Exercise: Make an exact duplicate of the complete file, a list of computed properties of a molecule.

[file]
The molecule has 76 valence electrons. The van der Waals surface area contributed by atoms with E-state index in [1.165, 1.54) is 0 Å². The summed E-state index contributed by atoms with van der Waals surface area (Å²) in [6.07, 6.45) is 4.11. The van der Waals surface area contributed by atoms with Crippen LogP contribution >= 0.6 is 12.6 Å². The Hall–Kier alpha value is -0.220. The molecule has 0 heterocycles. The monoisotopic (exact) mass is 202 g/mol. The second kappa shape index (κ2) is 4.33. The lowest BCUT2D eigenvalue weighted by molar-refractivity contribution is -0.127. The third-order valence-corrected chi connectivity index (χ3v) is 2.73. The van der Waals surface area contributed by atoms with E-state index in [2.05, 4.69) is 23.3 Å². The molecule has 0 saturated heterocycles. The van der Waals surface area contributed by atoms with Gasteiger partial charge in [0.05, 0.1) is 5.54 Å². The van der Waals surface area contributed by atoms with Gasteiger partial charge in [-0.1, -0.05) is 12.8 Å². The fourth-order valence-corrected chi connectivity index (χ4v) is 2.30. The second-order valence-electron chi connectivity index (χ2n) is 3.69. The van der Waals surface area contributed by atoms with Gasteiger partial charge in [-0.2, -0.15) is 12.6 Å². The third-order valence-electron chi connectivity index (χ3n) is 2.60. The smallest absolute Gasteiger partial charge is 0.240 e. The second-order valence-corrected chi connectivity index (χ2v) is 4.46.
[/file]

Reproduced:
The molecule has 76 valence electrons. The van der Waals surface area contributed by atoms with E-state index in [1.165, 1.54) is 0 Å². The summed E-state index contributed by atoms with van der Waals surface area (Å²) in [6.07, 6.45) is 4.11. The van der Waals surface area contributed by atoms with Crippen LogP contribution >= 0.6 is 12.6 Å². The Hall–Kier alpha value is -0.220. The molecule has 0 heterocycles. The monoisotopic (exact) mass is 202 g/mol. The second kappa shape index (κ2) is 4.33. The lowest BCUT2D eigenvalue weighted by molar-refractivity contribution is -0.127. The third-order valence-corrected chi connectivity index (χ3v) is 2.73. The van der Waals surface area contributed by atoms with E-state index in [2.05, 4.69) is 23.3 Å². The molecule has 0 saturated heterocycles. The van der Waals surface area contributed by atoms with Gasteiger partial charge in [0.05, 0.1) is 5.54 Å². The van der Waals surface area contributed by atoms with Gasteiger partial charge in [-0.1, -0.05) is 12.8 Å². The fourth-order valence-corrected chi connectivity index (χ4v) is 2.30. The second-order valence-electron chi connectivity index (χ2n) is 3.69. The van der Waals surface area contributed by atoms with Gasteiger partial charge in [-0.2, -0.15) is 12.6 Å². The third-order valence-electron chi connectivity index (χ3n) is 2.60. The smallest absolute Gasteiger partial charge is 0.240 e. The second-order valence-corrected chi connectivity index (χ2v) is 4.46.